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Female participation vital to success of sustainable development projects

By Catholic Online (NEWS CONSORTIUM)
February 7th, 2012
Catholic Online (www.catholic.org)

According to the United States Agency for International Development, or USAID, women are responsible for half of all of the world's food production. Women also continue to bear most of the responsibilities at home, from caring for children to providing meals. Participation from women therefore, is vital to the success of sustainable development projects - however, many remain marginalized throughout the world.

LOS ANGELES, CA (Catholic Online) - As United Nations Deputy Secretary-General Asha-Rose Migiro once said, "Women hold the keys to unlocking the barriers to sustainable development."

Women continue to play essential roles in the global economy, agriculture and development. Despite this, genuine gender-inclusion in investment projects often fails to walk the talk.

Issues facing future sustainable development remain gender inequality, climate change, natural resource degradation and the global recession, Melanne Verveer, U.S. Department of State ambassador-at-large for global women's issues says.

"No effort to advance sustainable development will succeed that does not take into account half of the world's population," she says. "Women have long been promoting solutions to sustainable development challenges. They've been promoting climate change adaptation and mitigation, protecting biodiversity and vital ecosystems, securing water access, and combating indoor air pollution."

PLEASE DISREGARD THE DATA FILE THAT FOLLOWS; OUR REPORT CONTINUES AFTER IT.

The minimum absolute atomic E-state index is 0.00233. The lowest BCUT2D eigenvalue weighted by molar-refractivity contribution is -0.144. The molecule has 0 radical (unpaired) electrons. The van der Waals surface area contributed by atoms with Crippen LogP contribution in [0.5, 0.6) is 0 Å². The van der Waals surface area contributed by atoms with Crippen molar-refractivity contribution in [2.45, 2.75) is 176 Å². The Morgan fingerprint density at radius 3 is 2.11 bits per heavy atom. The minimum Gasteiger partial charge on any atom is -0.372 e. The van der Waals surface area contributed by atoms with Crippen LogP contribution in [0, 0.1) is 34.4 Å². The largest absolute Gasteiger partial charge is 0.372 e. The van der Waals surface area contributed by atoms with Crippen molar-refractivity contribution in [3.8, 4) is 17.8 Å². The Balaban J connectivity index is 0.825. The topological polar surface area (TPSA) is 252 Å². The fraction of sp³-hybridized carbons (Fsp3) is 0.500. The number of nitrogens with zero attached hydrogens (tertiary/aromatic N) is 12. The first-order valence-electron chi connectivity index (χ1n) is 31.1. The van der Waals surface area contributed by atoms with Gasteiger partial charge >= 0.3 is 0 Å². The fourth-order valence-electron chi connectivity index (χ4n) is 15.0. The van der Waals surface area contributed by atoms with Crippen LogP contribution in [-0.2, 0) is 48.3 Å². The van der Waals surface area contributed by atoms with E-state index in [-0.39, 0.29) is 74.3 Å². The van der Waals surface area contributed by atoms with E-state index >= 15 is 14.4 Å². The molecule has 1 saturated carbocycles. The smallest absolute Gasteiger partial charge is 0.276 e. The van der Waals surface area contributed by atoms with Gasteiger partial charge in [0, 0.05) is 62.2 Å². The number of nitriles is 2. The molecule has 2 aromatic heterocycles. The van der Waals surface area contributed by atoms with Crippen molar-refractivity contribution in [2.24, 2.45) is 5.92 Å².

In spite of this, the World Bank and other international financial institutions continue to make gender-insensitive decisions, Elaine Zuckerman, the head of Gender Action says.

"A lot of people propose gender equality, women's rights, women's empowerment, but then when you look at what is [budgeted], where the funds go, there is a huge disconnect. I think it's critical to translate the rhetoric into investments... A lot of IFI staff don't still, but those who do often speak in a vacuum," Zuckerman says.

International financial institutions still view gender as a "soft issue", Elizabeth Arend, program coordinator for Gender Action says.

In 2011, while the World Bank's World Development Report (WDR) highlighted gender issues, the Bank's budget for "social development, gender and inclusion" investments decreased to 908 million dollars from 952 million in 2010. The Bank's spending in this thematic category represents less than two percent of its 2011 budget, Arend noted.

"It is not enough to have a handful of 'gender experts' in an institution like the World Bank, nor is it permissible to address gender in a single paragraph within a 160-page project appraisal document. IFIs must understand that every component of every project in every sector has gender implications, and that marginalizing gender issues fundamentally undermines the effectiveness and sustainability of IFI investments," Arend says.

Many IFI projects fail to address gender inequalities that prevent women and girls from participating and benefiting from project activities, experts say. And women tend to disproportionately suffer when gender inequalities are not included in development project designs, as exemplified by the World Bank-financed West African and Chad-Cameroon pipelines project.

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